We went to university in the dinosaur era, hence misfit.

Eyes wide open and jaw dropped are common expressions I received from the young generation when I informed them that I received my undergraduate degree in times when there were no personal laptops and smartphones available. More precisely, we are the pen-and-paper generation.


The next question that comes to young people’s minds: how exactly do you manage to learn, do your assignments on a word document or present on PowerPoint? For them, the lack of availability of tools provided by a computer means no education.
To explain, I have to go back to the handwritten transparency stories. That involved great handwriting, drawing on bundles of A4 plastic sheets projected in a Lecture Theatre, and original voice and eye contact. Remember, we are from the dinosaur era, so pre-recording was no option for us.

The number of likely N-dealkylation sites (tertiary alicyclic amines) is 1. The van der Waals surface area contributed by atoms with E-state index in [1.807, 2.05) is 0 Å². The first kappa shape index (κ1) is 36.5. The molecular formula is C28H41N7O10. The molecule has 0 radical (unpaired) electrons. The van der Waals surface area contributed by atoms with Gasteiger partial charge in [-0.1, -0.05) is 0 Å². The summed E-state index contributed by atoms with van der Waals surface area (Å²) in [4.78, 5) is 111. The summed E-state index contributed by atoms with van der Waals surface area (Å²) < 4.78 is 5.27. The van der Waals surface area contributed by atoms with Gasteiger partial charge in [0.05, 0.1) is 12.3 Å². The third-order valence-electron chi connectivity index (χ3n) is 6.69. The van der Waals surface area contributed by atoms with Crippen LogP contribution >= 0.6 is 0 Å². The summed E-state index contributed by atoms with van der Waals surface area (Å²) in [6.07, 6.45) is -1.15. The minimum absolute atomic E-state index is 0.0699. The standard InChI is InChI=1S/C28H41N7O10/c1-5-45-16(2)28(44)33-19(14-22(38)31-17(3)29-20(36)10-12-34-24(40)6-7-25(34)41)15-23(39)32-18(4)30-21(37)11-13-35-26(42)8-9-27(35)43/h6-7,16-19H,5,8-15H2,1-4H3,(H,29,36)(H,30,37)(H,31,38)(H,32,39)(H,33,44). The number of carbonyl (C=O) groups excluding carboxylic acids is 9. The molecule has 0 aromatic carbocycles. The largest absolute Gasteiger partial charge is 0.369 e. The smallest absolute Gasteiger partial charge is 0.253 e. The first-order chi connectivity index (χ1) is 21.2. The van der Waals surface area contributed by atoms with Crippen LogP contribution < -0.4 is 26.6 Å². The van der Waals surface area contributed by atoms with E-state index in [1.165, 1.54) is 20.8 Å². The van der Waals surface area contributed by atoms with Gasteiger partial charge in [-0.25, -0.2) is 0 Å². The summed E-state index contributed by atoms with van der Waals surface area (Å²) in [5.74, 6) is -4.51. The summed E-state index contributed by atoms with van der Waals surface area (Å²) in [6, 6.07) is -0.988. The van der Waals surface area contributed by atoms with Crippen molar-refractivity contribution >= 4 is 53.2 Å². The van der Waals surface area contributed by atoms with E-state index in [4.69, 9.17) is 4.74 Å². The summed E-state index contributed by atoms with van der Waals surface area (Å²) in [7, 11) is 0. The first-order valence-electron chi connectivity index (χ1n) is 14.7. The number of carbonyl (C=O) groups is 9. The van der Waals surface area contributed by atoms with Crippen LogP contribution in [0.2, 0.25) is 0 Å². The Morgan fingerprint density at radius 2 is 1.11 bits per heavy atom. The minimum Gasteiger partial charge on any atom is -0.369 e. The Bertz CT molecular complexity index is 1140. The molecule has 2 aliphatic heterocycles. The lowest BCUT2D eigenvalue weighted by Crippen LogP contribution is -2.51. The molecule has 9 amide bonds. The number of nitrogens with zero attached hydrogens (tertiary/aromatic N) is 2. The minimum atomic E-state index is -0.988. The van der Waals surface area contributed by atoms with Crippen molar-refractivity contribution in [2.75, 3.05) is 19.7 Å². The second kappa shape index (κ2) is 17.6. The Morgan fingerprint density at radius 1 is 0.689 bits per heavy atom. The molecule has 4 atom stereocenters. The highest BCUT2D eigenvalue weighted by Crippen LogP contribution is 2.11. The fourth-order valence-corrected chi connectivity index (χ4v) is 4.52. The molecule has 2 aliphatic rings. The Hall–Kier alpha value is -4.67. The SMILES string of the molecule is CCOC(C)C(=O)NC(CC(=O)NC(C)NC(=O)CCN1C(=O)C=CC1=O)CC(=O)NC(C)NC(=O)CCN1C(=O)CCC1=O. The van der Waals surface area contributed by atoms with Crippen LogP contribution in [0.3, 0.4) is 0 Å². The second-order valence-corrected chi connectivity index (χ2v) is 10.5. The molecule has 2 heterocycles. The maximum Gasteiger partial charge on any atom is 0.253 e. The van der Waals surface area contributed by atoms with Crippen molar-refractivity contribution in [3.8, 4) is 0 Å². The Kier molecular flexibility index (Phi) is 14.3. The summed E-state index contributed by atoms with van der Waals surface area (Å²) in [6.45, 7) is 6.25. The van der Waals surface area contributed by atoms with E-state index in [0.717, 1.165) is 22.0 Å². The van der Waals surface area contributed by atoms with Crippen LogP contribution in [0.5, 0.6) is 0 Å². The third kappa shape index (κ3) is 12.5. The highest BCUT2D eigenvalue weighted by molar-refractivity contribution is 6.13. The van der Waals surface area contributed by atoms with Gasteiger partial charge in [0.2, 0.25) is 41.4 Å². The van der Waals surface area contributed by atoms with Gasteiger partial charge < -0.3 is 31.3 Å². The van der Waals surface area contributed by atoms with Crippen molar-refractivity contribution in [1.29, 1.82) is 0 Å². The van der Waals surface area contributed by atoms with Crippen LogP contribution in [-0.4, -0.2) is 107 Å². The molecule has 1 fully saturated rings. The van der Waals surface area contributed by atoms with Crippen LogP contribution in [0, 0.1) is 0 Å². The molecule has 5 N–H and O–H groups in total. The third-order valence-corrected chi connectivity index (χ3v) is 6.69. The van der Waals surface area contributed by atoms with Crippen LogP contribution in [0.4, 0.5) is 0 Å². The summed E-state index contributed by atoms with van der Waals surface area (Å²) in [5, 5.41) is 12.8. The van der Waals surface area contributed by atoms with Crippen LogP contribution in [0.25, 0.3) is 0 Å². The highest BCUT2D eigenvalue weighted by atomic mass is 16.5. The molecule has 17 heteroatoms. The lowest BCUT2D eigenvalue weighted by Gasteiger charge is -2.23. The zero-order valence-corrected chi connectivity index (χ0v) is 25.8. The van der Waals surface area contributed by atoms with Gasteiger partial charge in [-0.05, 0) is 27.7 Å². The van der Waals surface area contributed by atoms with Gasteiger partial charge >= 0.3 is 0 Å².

Unlike now, we physically needed to visit the library and borrow books to look for the material we wanted to place in that transparency. Also, we don’t have a google search option, so google was our seniors and teachers who were there for us to navigate.
Instead of saving document files on a computer, we had real handwritten files that needed to be protected for one’s year-end examination. Here, I must emphasize that we also had the copy-and-paste option primarily provided by the bundle of good friends. Fortunately, some of them were excellent at saving notebooks from year-old seniors. Moreover, they were happy to share the work by putting the notebook in the middle of a desk so other colleagues could download their fastest handwriting speed into their files.
The smart phone generation is brilliant; sometimes, we feel we are a misfit and don’t know anything substantial. But the old school was constructed on actual human interaction and trust. Hence, we can bring a sense of community and humanity to the world table.

The smart phone generation

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